Drones That Swim


This might be the first swimming UAV you’ve ever seen. The Loon Copter can fly, swim on the surface of the water, and propel itself under the waves. The Oakland University-developed device lets UAV companies make drones that do more than fly and dive.

Industry and authorities have used drones for decades for things like pipe inspection, ship hull inspection, dam and bridge inspection, and search and rescue. The U.S. Navy has big plans for them to work alongside robot boats and crewless ships.

Most devices of this kind are still tethered to a cord or costs thousands of dollars. Once they get cheaper and are made widely available, tethered or not, it’s useful and potentially profitable to think about the applications of this technology at scale.

OpenROV is a build-it yourself rover that costs less than $1,000. The company started on Kickstarter a few years ago. OpenROV is being used for cave spelunking, water tank inspections, and research. The rover’s open source community from more than 50 countries helps improve the device.

OpenROV was also part of a recent partnership between Maker Corps, Indonesian social entrepreneurs, and Silicon Valley companies. Part of a weeks-long hackathon, hydro.us uses 3D scans to measure reef size, health, and deterioration — and produce 3D printed artificial coral reefs.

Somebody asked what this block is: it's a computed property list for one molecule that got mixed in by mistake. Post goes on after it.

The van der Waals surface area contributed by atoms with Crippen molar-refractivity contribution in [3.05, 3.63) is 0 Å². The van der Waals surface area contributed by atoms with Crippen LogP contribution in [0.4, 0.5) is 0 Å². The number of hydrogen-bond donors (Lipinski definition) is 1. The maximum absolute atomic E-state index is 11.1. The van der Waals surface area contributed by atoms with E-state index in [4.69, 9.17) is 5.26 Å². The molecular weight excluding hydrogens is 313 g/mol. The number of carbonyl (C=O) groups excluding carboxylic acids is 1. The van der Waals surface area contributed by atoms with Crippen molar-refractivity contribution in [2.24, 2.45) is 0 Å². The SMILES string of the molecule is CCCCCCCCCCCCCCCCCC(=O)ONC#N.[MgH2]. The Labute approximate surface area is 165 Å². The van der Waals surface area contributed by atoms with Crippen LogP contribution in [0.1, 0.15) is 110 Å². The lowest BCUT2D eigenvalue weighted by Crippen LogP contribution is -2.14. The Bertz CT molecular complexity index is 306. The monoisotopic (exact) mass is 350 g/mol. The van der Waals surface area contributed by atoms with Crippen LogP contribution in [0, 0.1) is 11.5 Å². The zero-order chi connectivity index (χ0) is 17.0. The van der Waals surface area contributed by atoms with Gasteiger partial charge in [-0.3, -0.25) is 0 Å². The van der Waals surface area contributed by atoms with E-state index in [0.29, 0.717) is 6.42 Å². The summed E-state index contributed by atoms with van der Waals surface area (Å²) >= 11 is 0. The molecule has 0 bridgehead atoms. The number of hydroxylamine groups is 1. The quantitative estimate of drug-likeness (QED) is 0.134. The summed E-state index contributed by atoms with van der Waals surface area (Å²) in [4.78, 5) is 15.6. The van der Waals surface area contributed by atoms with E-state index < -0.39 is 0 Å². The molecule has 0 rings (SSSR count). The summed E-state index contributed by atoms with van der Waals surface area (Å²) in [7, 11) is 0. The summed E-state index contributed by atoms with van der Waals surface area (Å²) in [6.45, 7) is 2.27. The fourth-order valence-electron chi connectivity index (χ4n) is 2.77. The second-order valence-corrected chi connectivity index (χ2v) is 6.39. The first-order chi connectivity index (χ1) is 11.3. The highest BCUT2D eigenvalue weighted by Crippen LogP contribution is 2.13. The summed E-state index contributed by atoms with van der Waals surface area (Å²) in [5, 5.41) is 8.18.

Coral reefs affect tourism and the environment and prevent coastline erosion, but they also account for $100 million in U.S. fisheries each year.

Commercial applications further from shore are possible too. Increasingly popular ocean fish farms could be run by sea drones. Since natural currents remove fish waste, they’re better for the environment and produce higher quality fish.

Underwater aquapod farms growing lettuce and other produce are also being developed, and could farm in the sea similar to agricultural robots we wrote about in the past.

Like aerial drones and smartphones, this technology has been around in some capacity for decades. But exciting, previously unfathomable applications present themselves when the price gets low enough to put the product in the hands of hackers, tinkerers, and explorers.

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